September is PAD Awareness Month
Peripheral Arterial Disease, or PAD, is narrowing of the blood vessels that lead to the outermost parts of the body, such as the lower legs. Blame it on atherosclerosis – the buildup of excess cholesterol in the peripheral arteries. That buildup of cholesterol, or plaque, makes it hard for blood to flow freely to the lower limbs. The blood vessels are too narrow. Reduced blood supply causes problems that range from muscle cramping to limb amputation.
Here are some fast facts about PAD that threatens the health of your legs and feet:
- PAD affects people over aged 50, current or former smokers, diabetics, those with high blood pressure or high cholesterol, and people with a family history of PAD.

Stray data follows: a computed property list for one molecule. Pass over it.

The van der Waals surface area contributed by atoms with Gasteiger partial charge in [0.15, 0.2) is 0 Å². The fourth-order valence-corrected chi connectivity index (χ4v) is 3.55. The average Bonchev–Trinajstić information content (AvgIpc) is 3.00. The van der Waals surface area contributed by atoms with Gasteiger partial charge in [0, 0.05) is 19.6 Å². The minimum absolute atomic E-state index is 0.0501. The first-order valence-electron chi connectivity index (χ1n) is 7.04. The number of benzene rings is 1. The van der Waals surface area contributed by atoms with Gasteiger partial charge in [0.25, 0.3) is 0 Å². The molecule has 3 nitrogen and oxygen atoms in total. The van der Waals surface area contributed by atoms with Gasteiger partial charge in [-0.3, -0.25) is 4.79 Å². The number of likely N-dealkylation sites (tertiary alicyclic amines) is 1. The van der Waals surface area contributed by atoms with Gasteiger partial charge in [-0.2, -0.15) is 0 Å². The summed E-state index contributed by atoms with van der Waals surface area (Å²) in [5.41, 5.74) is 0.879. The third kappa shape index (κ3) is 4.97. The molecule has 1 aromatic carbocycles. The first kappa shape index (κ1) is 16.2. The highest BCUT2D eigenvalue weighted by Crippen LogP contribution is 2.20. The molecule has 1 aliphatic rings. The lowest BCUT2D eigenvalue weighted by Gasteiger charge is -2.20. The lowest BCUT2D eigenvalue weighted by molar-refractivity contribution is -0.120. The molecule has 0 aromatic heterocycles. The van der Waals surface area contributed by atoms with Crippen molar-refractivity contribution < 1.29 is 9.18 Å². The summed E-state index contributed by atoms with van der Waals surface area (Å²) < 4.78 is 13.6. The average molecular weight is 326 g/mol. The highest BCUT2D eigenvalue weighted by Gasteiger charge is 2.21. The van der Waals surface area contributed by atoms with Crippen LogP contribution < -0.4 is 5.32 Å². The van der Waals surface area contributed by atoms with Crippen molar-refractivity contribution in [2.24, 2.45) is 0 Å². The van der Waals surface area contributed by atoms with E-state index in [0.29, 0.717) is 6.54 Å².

- Symptoms include lower leg pain, cramping, aching, or heaviness when walking or climbing stairs; wounds that are slow to heal or don’t heal at all; one foot that feels colder than the other; lack of hair growth on toes; discoloration of legs or feet.
- Leg pain subsides when you’re not active. However, in advanced cases of PAD, the opposite may be true – leg pain is present even when you’re at rest.
- If not treated, PAD can starve your legs of vital, healing blood and lead to skin breakdown, gangrene, and amputation.
- PAD puts you at a higher risk for blood clotting, heart disease, heart attack, and stroke.
Early treatment for PAD is extremely important. Report unexplained lower leg pain to Fairfax County board-certified podiatrist Dr. Kenneth R. Wilhelm. As a podiatrist, Dr. Wilhelm is an expert in all medical issues of the lower legs and can diagnosis PAD before it becomes debilitating. Early treatments can include weight loss, improved diet, exercises, and medications to control diabetes, high blood pressure, and high cholesterol. Advanced cases may require surgery to open up the narrowed blood vessels.